Hugh Hayward - Hairless Ape 

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When you live in the bush you experience a quietness and peace that is only comparable to full emersion into water. The white noise and ever present hum of the city makes way for a rhythmic tune, performed by nature.
The music of the forest. 

It is like an orchestra of nicely spaced instruments. Each synchronised and progressive.

Even the magnificent and destructive forces of nature, like fire and lightning happen with a familiar voice.

Unwinding the ear after a lifetime in the city took a while. It is coming up to the end of our second year in Upper Burringbar and I have only just started to notice the forest speaking to me.

It’s like my brain was so used to the saturation, the calmness was unsettling. I had an urge to manifest that unsettled feeling in my surroundings and an urge to fill the empty space. When I couldn’t satisfy that urge, I got anxiety. I always found that once heading our for a long stay in the bush, it would take a couple of days of anxiety to find a breath. A couple of days to scrub the wounds clean and allow for healing.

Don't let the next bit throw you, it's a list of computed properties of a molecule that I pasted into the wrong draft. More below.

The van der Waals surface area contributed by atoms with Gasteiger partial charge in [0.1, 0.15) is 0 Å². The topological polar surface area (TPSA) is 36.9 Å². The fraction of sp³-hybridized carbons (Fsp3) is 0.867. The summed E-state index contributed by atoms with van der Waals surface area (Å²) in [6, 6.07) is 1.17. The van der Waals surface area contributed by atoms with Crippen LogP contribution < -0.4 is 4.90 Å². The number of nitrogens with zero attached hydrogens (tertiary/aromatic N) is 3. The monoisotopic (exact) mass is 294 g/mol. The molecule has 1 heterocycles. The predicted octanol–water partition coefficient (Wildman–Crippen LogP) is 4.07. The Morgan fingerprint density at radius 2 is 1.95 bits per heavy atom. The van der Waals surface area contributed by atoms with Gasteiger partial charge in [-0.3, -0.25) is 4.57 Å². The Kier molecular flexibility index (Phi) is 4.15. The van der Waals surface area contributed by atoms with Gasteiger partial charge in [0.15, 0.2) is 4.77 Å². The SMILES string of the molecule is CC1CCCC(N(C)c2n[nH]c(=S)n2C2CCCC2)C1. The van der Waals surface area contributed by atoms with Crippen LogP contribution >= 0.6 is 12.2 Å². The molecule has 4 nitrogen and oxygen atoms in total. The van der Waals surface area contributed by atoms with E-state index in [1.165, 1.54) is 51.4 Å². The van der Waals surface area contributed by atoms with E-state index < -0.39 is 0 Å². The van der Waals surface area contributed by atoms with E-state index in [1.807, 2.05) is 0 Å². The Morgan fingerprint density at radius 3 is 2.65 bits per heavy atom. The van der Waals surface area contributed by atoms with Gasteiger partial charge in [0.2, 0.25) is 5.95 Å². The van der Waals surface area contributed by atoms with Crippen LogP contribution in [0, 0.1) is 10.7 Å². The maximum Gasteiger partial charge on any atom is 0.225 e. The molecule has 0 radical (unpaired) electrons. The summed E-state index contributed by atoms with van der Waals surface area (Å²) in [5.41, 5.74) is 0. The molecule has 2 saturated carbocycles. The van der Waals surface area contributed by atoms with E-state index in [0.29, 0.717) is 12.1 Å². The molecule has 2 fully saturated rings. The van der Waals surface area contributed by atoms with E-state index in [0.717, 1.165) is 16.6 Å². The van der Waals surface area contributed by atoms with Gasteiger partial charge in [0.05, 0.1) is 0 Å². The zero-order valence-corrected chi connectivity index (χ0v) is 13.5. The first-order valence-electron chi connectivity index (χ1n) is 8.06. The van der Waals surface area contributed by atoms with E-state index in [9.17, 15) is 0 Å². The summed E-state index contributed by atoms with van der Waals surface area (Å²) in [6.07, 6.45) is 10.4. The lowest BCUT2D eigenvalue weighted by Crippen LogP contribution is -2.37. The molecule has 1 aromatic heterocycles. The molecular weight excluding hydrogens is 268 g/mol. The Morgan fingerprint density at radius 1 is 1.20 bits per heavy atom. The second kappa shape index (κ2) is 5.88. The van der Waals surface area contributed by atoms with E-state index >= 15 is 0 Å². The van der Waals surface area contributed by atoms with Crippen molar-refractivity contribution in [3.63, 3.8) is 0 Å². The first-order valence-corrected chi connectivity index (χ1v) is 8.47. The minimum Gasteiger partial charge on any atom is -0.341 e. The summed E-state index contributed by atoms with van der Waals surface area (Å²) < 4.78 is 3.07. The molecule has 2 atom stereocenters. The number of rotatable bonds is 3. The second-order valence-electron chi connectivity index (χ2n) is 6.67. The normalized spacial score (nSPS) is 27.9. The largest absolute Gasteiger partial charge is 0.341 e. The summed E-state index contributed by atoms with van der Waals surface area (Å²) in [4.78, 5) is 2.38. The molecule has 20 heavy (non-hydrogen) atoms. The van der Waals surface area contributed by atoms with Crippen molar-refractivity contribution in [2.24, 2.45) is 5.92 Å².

Now when I come home, it is just as quick as taking a breath; and it feels like a deep breath. A sigh of relief. As I drive down the firetrail to our shouse, I feel the city washing off my back. You need to feel estranged to realise the gratitude of being reunited with your blood. Our DNA is connected to the twigs and the dirt and the mossies and moths. Our distant relatives. It feels like I could never feel alone as long as I have my earth, my home. Eutierria.